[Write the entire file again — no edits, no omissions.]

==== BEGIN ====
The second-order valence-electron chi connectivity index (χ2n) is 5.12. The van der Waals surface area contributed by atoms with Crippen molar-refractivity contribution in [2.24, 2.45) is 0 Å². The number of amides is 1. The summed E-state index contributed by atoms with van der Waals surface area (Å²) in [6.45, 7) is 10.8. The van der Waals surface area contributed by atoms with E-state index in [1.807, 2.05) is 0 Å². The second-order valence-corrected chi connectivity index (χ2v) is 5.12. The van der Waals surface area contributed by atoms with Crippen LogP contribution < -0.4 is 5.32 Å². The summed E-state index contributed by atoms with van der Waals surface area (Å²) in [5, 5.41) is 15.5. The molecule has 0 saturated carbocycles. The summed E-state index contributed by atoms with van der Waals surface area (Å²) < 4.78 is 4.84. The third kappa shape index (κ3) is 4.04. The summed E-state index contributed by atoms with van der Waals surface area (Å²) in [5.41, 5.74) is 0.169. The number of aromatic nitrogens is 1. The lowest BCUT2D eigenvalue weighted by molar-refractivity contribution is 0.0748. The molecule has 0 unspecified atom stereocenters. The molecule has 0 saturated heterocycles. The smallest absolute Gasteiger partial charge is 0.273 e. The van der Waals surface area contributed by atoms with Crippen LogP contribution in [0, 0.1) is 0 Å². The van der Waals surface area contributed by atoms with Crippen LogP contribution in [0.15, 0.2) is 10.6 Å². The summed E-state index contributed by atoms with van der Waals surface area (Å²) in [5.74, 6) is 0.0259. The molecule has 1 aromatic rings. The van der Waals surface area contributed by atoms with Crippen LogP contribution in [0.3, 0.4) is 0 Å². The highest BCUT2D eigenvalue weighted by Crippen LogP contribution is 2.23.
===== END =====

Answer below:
The second-order valence-electron chi connectivity index (χ2n) is 5.12. The van der Waals surface area contributed by atoms with Crippen molar-refractivity contribution in [2.24, 2.45) is 0 Å². The number of amides is 1. The summed E-state index contributed by atoms with van der Waals surface area (Å²) in [6.45, 7) is 10.8. The van der Waals surface area contributed by atoms with E-state index in [1.807, 2.05) is 0 Å². The second-order valence-corrected chi connectivity index (χ2v) is 5.12. The van der Waals surface area contributed by atoms with Crippen LogP contribution < -0.4 is 5.32 Å². The summed E-state index contributed by atoms with van der Waals surface area (Å²) in [5, 5.41) is 15.5. The molecule has 0 saturated carbocycles. The summed E-state index contributed by atoms with van der Waals surface area (Å²) < 4.78 is 4.84. The third kappa shape index (κ3) is 4.04. The summed E-state index contributed by atoms with van der Waals surface area (Å²) in [5.41, 5.74) is 0.169. The number of aromatic nitrogens is 1. The lowest BCUT2D eigenvalue weighted by molar-refractivity contribution is 0.0748. The molecule has 0 unspecified atom stereocenters. The molecule has 0 saturated heterocycles. The smallest absolute Gasteiger partial charge is 0.273 e. The van der Waals surface area contributed by atoms with Crippen LogP contribution in [0, 0.1) is 0 Å². The van der Waals surface area contributed by atoms with Crippen LogP contribution in [0.15, 0.2) is 10.6 Å². The summed E-state index contributed by atoms with van der Waals surface area (Å²) in [5.74, 6) is 0.0259. The molecule has 1 aromatic rings. The van der Waals surface area contributed by atoms with Crippen LogP contribution in [0.3, 0.4) is 0 Å². The highest BCUT2D eigenvalue weighted by Crippen LogP contribution is 2.23.